There’s just something about medieval black metal that stirs something ancient inside of me. I’ve read about how things like this can be passed down from generation to generation and while it’s still kind of a fringe science. Though when it comes to medieval music I think there might be something to it. What is it about medieval black metal, of all the subgenres and styles of black metal out there, the stirs the desire soul? Is it the cavernous atmosphere or the simple musical styles? Is it the medieval imagery oozing from every note and melody? Whatever it is, and I hope to do a study on all medieval music to really find out the why of medieval black metal’s appeal, the entire subgenre can catch my attention easily. “Aria of Vernal Tombs,” the latest album from Obsequiae, exemplifies that strange, undefinable attraction I have with medieval black metal.
I’ve heard them called “In Flames if In Flames ever did black metal” and after listening to the album at least half a dozen times I can attest that that description is not far off the mark. There is a beautiful melodic quality to the music that I haven’t really found in most medieval black metal. Usually the music on is the rawer end of the spectrum, focusing more on the atmosphere of the sound than the melody. There is plenty of atmosphere in Aria of Vernal Tombs, a sort of Camelot style King Arthur type atmosphere that is dark yet not overly dreary as so many bands tend to be (and yes I love the dreary stuff but it’s nice to have the more idealistic metal every now and then).
That of course got me thinking about music’s, specifically metal’s, relationship with history. There is definitely a link between them but what begets what? Does history have an effect on music or does music have an effect on history? The answer likely lies somewhere in the middle with them both having at least some influence on each other. But what is music’s responsibility when it comes to history? Music is the purer, more honest teaching venue when it comes to learning. Music has an ability to teach the listener a wider berth and range of subjects than does a history class. Music, not the musician’s intent, has no bias and therefore cannot sway the listener to one side of an argument or another, it simply paints the picture of what the world was. Metal, at least the bands that choice to use history, folklore, mythology, etc. have an obligation to present the material and allow the listener to attain their own meaning, whether it agrees with the purposeful intentions of the artist or not. Music is not meant to be the only voice in a conversation, merely one in a larger chorus. Music informs its listener under the guise of entertainment.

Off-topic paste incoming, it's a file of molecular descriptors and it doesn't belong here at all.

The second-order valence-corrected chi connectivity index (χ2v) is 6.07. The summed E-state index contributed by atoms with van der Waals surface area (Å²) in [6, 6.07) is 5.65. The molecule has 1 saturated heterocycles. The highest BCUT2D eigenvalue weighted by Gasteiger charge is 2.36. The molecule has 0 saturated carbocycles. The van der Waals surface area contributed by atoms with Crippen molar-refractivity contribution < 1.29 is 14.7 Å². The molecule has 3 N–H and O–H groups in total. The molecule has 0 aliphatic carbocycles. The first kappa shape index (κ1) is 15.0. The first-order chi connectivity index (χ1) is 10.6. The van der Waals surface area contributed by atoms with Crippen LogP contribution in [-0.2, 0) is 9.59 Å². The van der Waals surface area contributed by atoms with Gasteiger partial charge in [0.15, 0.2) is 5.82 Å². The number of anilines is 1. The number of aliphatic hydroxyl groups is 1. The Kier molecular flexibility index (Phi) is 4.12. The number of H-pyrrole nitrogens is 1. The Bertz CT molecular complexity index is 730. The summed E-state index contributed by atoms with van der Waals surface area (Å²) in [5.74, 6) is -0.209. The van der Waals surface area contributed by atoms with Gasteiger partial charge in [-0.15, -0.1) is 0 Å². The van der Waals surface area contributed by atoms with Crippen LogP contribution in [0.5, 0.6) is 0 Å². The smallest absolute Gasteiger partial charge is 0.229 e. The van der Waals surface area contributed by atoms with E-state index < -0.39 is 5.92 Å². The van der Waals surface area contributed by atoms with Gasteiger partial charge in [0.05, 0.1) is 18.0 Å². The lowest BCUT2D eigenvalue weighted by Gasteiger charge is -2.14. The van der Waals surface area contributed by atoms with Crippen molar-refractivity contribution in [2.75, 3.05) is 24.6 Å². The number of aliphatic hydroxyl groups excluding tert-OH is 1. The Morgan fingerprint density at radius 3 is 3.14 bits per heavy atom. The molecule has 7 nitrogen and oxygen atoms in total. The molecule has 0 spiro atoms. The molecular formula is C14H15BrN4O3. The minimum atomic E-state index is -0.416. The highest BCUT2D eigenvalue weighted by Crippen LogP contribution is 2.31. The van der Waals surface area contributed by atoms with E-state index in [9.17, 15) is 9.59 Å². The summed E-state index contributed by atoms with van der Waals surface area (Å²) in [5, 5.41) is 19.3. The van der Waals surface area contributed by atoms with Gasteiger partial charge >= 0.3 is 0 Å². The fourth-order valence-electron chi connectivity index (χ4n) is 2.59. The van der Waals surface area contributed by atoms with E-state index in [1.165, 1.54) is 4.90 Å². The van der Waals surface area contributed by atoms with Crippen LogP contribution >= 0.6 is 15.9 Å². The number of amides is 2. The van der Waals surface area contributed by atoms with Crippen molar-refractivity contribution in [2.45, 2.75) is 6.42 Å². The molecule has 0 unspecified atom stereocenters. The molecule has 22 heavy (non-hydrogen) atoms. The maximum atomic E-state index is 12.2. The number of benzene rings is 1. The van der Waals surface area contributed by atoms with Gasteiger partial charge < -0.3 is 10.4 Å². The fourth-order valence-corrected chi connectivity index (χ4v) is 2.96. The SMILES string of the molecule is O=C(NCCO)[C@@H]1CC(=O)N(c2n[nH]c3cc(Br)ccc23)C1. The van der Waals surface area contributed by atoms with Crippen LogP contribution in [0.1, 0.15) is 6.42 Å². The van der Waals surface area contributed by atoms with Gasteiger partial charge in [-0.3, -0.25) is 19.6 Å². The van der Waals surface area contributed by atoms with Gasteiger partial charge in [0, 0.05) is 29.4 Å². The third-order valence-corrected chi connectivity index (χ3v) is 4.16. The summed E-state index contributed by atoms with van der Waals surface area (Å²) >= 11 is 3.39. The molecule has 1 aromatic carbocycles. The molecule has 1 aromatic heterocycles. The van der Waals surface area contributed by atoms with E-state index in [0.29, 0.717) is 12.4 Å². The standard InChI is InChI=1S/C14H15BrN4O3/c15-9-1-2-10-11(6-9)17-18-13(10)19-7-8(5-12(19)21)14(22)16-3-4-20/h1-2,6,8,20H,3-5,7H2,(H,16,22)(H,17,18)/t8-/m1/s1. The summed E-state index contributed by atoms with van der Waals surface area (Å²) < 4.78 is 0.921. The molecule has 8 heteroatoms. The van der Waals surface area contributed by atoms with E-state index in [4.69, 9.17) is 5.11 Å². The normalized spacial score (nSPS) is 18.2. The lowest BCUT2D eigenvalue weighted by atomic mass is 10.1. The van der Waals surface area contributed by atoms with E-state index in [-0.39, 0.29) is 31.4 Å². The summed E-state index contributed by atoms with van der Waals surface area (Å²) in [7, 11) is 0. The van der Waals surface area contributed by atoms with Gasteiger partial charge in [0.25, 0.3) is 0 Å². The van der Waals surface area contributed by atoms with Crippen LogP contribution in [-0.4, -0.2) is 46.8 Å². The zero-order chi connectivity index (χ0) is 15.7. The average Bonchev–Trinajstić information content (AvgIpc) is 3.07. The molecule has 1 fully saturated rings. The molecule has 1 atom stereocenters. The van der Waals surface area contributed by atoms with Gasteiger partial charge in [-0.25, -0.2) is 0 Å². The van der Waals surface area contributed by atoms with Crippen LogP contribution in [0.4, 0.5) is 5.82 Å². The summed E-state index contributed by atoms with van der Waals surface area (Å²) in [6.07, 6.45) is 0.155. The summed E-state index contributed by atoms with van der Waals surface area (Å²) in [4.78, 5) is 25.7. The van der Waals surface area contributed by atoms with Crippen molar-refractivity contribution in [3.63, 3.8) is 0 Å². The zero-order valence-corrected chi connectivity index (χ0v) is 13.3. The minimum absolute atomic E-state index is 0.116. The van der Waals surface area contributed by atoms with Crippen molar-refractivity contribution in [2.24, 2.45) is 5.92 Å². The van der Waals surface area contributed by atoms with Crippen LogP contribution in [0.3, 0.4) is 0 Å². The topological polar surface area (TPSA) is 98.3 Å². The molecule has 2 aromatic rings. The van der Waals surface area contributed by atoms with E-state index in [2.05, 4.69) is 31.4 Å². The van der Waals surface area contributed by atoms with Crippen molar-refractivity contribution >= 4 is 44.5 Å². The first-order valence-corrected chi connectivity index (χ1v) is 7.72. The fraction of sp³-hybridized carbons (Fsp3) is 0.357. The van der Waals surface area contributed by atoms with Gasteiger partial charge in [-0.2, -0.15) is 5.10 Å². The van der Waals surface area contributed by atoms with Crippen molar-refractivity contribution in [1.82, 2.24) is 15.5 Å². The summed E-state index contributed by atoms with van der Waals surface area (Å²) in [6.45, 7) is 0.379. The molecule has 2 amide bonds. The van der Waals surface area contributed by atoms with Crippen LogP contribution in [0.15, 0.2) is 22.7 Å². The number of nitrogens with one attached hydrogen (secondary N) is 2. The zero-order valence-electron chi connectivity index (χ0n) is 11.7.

Aria of Vernal Tombs is not an overly intrusive album whose sound overwhelms the senses of the listener but rather it leads by suggestion. The music, rather than using lots of production to sound dark and medieval (it does use some production but the overall influence is, I believe, minimal) the album relies on instruments tuned and played in what we might view as a medieval style. Translating what we know about medieval music, which was nearly all church music, is not an easy task, especially given the general anti-religious bent to black metal. However, Obsequiae has managed to use instruments that can close approximate the feel and the sound of the music as it was created a thousand years ago. It’s melodic yes but I wouldn’t call the band a melodic black metal band. These guys are medieval to the core. They play a brighter style of medieval black metal but isn’t black metal all about duality and opposition to mainstream (and we all know that right now gritty “realistic” stuff is in vogue all over not just in black metal)?
Obsequiae manages to pull off a rare feat. They do play a lighter, more optimistic style of medieval black metal but the music itself remains crushing and powerful. The harp, the strongest instrument in the entire ensemble, lay down a very melodic, very naturally driven sound that the guitars and bass follow. The vocals are not present much but that’s actually a plus because it allows the music itself to take center stage and allows the listener’s own imagination to play a role in the outcome of the story within the album.
Aria of Vernal Tombs is a damn good album; it has qualities one would not expect to find in medieval black metal but there they are. The music is simple and flows easily and relies on the emotions of the musician transferred through the music to the listener to convey meaning and authenticity. The album does not rely on imagery and atmosphere, despite having very good quantities of both, to make a superb album. Listen to it and feel yourself in the saddle as a knight-errant and your way to Camelot.
Listen and support!